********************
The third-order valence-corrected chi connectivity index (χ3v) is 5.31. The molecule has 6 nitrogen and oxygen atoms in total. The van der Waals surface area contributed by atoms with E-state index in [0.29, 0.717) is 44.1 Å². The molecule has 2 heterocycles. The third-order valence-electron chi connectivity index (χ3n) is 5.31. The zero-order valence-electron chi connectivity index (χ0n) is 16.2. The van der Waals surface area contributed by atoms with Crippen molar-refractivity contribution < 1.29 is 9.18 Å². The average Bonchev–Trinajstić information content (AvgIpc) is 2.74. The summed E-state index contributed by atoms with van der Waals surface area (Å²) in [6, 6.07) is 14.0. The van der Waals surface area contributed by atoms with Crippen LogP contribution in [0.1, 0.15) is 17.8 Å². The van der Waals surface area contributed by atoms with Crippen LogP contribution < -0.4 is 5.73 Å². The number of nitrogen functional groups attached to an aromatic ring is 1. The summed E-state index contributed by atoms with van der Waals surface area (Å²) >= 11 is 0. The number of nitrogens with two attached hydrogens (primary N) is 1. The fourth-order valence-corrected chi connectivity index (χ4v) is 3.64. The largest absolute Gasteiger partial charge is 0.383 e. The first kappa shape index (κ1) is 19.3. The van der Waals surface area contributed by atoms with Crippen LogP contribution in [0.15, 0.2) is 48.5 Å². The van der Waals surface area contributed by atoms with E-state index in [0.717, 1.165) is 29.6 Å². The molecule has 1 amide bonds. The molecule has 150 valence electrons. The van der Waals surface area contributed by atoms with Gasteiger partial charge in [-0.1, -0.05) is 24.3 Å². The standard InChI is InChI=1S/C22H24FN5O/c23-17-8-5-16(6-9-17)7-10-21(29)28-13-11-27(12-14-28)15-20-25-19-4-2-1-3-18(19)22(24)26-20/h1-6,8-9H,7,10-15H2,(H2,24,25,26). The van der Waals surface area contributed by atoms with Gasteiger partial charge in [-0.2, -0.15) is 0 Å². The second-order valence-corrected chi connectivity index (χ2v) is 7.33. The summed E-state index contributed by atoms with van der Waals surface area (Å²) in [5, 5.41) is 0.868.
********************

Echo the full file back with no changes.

The third-order valence-corrected chi connectivity index (χ3v) is 5.31. The molecule has 6 nitrogen and oxygen atoms in total. The van der Waals surface area contributed by atoms with E-state index in [0.29, 0.717) is 44.1 Å². The molecule has 2 heterocycles. The third-order valence-electron chi connectivity index (χ3n) is 5.31. The zero-order valence-electron chi connectivity index (χ0n) is 16.2. The van der Waals surface area contributed by atoms with Crippen molar-refractivity contribution < 1.29 is 9.18 Å². The average Bonchev–Trinajstić information content (AvgIpc) is 2.74. The summed E-state index contributed by atoms with van der Waals surface area (Å²) in [6, 6.07) is 14.0. The van der Waals surface area contributed by atoms with Crippen LogP contribution in [0.1, 0.15) is 17.8 Å². The van der Waals surface area contributed by atoms with Crippen LogP contribution < -0.4 is 5.73 Å². The number of nitrogen functional groups attached to an aromatic ring is 1. The summed E-state index contributed by atoms with van der Waals surface area (Å²) >= 11 is 0. The number of nitrogens with two attached hydrogens (primary N) is 1. The fourth-order valence-corrected chi connectivity index (χ4v) is 3.64. The largest absolute Gasteiger partial charge is 0.383 e. The first kappa shape index (κ1) is 19.3. The van der Waals surface area contributed by atoms with Crippen LogP contribution in [0.15, 0.2) is 48.5 Å². The van der Waals surface area contributed by atoms with E-state index in [0.717, 1.165) is 29.6 Å². The molecule has 1 amide bonds. The molecule has 150 valence electrons. The van der Waals surface area contributed by atoms with Gasteiger partial charge in [-0.1, -0.05) is 24.3 Å². The standard InChI is InChI=1S/C22H24FN5O/c23-17-8-5-16(6-9-17)7-10-21(29)28-13-11-27(12-14-28)15-20-25-19-4-2-1-3-18(19)22(24)26-20/h1-6,8-9H,7,10-15H2,(H2,24,25,26). The van der Waals surface area contributed by atoms with Gasteiger partial charge in [-0.2, -0.15) is 0 Å². The second-order valence-corrected chi connectivity index (χ2v) is 7.33. The summed E-state index contributed by atoms with van der Waals surface area (Å²) in [5, 5.41) is 0.868.